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FAQs

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Q: What is Community Collaboration for Children’s Success?

A: The Community Collaboration for Children’s Success (CCCS) initiative aims to produce better outcomes for children in San Mateo County by identifying barriers to success and interventions in high-need neighborhoods.

The planning process works with youth and families who live in selected neighborhoods to understand barriers to and opportunities for children’s success in San Mateo County. Strategies and interventions will address opportunities and issues prioritized by community members and neighborhood residents. Through the process, community members will create community plans prioritizing strategies to support youth success. CCCS will continue after the planning process concludes, supporting the implementation of the neighborhood plans developed through the planning process.  

Q: What is the origin of this initiative?

A: County leaders realized that a large portion of youth clients in high-intensity programs such as Juvenile Probation, Child Welfare and Behavioral Health and Recovery programs were coming from a few neighborhoods in the County. The leaders recognized that a place-based effort was needed to understand the particular needs and challenges in the communities where youth and families lived. The planning process works directly with youth and the caregivers of young children to identify challenges and to craft solutions that will better support children and youth in these neighborhoods and throughout the County. The project’s long-term goals are to achieve better outcomes for children and support youth success.

Q: Where and when will the planning process take place?

A: The planning process will take place in North Fair Oaks/Redwood City and South San Francisco between April and December of 2018. The planning process will take place in East Palo Alto and Daly City between September 2018 and May 2019. Community plans will be finalized in June of 2019.

Q: What are the deliverables or products of the planning process?

A: At the end of the planning process, each of the four focus neighborhoods will have a 4-5-year plan to support children’s success. Each plan will include:

  • an asset map for the neighborhood;
  • a summary of the community’s needs and strengths;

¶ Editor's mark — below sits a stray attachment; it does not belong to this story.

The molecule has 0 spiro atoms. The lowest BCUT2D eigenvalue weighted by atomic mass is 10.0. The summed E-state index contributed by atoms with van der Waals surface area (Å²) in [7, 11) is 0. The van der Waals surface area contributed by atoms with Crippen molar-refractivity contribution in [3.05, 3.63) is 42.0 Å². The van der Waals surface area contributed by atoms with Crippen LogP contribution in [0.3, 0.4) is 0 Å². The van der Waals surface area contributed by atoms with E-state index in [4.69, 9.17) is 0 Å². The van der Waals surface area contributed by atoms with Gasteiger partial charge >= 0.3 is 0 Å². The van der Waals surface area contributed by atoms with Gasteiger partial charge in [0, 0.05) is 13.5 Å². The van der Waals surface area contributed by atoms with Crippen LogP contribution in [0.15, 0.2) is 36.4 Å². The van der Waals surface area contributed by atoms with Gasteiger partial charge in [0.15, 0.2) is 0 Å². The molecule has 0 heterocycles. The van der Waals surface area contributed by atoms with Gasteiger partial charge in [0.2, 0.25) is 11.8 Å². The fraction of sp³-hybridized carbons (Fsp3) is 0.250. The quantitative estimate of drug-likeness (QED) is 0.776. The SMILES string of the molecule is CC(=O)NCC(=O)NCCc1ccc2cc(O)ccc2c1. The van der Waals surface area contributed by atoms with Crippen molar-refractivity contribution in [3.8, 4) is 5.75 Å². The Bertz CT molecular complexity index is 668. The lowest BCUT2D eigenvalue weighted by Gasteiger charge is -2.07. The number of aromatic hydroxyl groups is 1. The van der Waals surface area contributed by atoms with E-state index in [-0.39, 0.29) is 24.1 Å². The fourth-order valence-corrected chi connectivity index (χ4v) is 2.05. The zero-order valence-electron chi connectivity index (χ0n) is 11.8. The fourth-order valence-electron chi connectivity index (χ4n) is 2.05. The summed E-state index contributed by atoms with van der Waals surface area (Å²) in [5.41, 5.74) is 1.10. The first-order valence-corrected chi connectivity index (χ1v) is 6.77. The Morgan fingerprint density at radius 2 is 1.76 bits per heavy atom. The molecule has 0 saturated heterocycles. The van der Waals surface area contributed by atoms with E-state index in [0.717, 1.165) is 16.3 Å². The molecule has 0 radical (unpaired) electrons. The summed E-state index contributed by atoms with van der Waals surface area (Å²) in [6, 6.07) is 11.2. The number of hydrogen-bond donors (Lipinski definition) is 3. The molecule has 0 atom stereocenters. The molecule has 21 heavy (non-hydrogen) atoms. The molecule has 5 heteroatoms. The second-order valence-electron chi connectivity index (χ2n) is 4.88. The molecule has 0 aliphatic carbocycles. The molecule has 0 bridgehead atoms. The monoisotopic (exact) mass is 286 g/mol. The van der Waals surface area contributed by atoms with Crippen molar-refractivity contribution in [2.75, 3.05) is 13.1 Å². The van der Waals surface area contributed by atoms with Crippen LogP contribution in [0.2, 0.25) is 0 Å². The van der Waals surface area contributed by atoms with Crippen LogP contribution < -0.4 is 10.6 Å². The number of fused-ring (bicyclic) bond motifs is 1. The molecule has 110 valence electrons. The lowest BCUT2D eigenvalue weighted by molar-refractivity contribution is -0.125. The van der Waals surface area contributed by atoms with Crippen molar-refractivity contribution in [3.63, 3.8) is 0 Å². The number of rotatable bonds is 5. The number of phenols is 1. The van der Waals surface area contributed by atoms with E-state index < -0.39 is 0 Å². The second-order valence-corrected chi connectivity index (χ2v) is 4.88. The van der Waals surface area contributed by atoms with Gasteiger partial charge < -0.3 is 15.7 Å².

• a list of barriers to children’s success identified through the data collection;
  • prioritized community goals and outcomes;
  • community-supported strategies/interventions that will help achieve the prioritized outcomes; and
  • indicators to track progress towards outcomes.

Additionally, the planning consultants will present a summary report to the County Board of Supervisors that identifies barriers to children’s success.

Q: What commitment has San Mateo County made to implement and resource the community plans?

A: The San Mateo County Board of Supervisors indicated interest in providing implementation funding for initiatives that arise through the planning process at $2.5M of Measure K funds per year for fiscal years 2019/2020 and 2020/2021.

Q: What is Trauma-Informed Planning and why is it important?

A: The concept of collective trauma acknowledges that trauma can occur on a community-wide scale as a result of pervasive violence, concentrated poverty, segregation, neglected infrastructure and structural racism. Community-level lack of trust, disengagement with civic processes, and an absent sense of community ownership are all outgrowths of historic and systemic community-wide trauma. 

Trauma-informed community building (TICB) offers an approach to strengthen power and resilience in communities in the face of pervasive trauma. TICB recognizes community trauma, de-escalates chaos and stress, fosters resiliency and strengthens social connections.

Q: How are the communities of focus identified for this initiative?

A: Neighborhoods were identified because they have both high youth need and high capacity for deep community engagement and participation. A Youth Need Index and Youth Planning Readiness Index were calculated using agency and community data.

Q: Who is involved in the planning process? Who will make decisions?

A: Leadership for this initiative comes from the Board of Supervisors, County Manager’s Office, Health System, Human Services Agency, Department of Probation and County Office of Education.

A Countywide Steering Committee comprised of representatives of County agencies, relevant commissions and initiatives, and select community based organizations helps guide and shape the planning process.

At the neighborhood level, local stakeholders and leaders guide the initiative in formal Neighborhood Leadership Groups to ensure the process takes the unique needs and desires of individual communities into account. Community Champions connect the initiative with young people and their families on the ground, who provide valuable input on the assets and challenges in their community.

Q: How can I get involved? Who can I contact for more information?

A: There will be many opportunities for people who live and/or work in the focus areas to provide input in the planning process. If you live and/or work in one of the focus areas, we want to hear from you! Please contact Paige Kruza by email or office phone at 510-944-0160.

If you do not live or work in one of the four focus areas for the CCCS planning process, please email Maeve Johnston for more information.

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